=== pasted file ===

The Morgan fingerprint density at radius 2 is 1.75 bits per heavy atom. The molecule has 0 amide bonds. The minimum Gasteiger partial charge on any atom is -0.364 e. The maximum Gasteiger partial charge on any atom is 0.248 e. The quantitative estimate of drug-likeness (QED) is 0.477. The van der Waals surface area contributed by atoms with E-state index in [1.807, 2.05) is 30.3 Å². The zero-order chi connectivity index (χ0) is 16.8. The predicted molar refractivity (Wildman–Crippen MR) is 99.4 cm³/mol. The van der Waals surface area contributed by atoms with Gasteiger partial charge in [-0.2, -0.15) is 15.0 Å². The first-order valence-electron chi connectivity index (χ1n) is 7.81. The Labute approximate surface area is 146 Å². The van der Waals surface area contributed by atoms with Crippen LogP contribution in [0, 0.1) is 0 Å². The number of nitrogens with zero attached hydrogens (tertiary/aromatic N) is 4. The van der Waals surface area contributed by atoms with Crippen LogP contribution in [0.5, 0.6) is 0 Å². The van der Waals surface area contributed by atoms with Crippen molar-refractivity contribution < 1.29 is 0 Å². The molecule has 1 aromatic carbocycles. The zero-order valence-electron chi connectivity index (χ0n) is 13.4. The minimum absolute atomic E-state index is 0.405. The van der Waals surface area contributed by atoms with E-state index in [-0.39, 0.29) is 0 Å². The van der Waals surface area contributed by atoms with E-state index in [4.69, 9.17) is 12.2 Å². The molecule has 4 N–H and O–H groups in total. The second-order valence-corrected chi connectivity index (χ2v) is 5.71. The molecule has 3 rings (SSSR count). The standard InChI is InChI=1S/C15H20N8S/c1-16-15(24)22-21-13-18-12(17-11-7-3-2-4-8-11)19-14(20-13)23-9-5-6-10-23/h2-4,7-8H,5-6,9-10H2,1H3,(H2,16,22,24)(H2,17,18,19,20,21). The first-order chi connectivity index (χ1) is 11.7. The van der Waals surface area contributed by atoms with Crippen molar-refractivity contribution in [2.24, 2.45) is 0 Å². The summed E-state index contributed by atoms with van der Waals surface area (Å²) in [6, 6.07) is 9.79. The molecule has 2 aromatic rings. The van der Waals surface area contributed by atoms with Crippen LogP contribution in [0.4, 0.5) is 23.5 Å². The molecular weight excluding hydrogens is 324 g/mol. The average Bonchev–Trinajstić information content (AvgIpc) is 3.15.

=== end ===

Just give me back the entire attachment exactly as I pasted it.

The Morgan fingerprint density at radius 2 is 1.75 bits per heavy atom. The molecule has 0 amide bonds. The minimum Gasteiger partial charge on any atom is -0.364 e. The maximum Gasteiger partial charge on any atom is 0.248 e. The quantitative estimate of drug-likeness (QED) is 0.477. The van der Waals surface area contributed by atoms with E-state index in [1.807, 2.05) is 30.3 Å². The zero-order chi connectivity index (χ0) is 16.8. The predicted molar refractivity (Wildman–Crippen MR) is 99.4 cm³/mol. The van der Waals surface area contributed by atoms with Gasteiger partial charge in [-0.2, -0.15) is 15.0 Å². The first-order valence-electron chi connectivity index (χ1n) is 7.81. The Labute approximate surface area is 146 Å². The van der Waals surface area contributed by atoms with Crippen LogP contribution in [0, 0.1) is 0 Å². The number of nitrogens with zero attached hydrogens (tertiary/aromatic N) is 4. The van der Waals surface area contributed by atoms with Crippen LogP contribution in [0.5, 0.6) is 0 Å². The van der Waals surface area contributed by atoms with Crippen molar-refractivity contribution < 1.29 is 0 Å². The molecule has 1 aromatic carbocycles. The zero-order valence-electron chi connectivity index (χ0n) is 13.4. The minimum absolute atomic E-state index is 0.405. The van der Waals surface area contributed by atoms with E-state index in [-0.39, 0.29) is 0 Å². The van der Waals surface area contributed by atoms with E-state index in [4.69, 9.17) is 12.2 Å². The molecule has 4 N–H and O–H groups in total. The second-order valence-corrected chi connectivity index (χ2v) is 5.71. The molecule has 3 rings (SSSR count). The standard InChI is InChI=1S/C15H20N8S/c1-16-15(24)22-21-13-18-12(17-11-7-3-2-4-8-11)19-14(20-13)23-9-5-6-10-23/h2-4,7-8H,5-6,9-10H2,1H3,(H2,16,22,24)(H2,17,18,19,20,21). The first-order chi connectivity index (χ1) is 11.7. The van der Waals surface area contributed by atoms with Crippen molar-refractivity contribution in [2.24, 2.45) is 0 Å². The summed E-state index contributed by atoms with van der Waals surface area (Å²) in [6, 6.07) is 9.79. The molecule has 2 aromatic rings. The van der Waals surface area contributed by atoms with Crippen LogP contribution in [0.4, 0.5) is 23.5 Å². The molecular weight excluding hydrogens is 324 g/mol. The average Bonchev–Trinajstić information content (AvgIpc) is 3.15.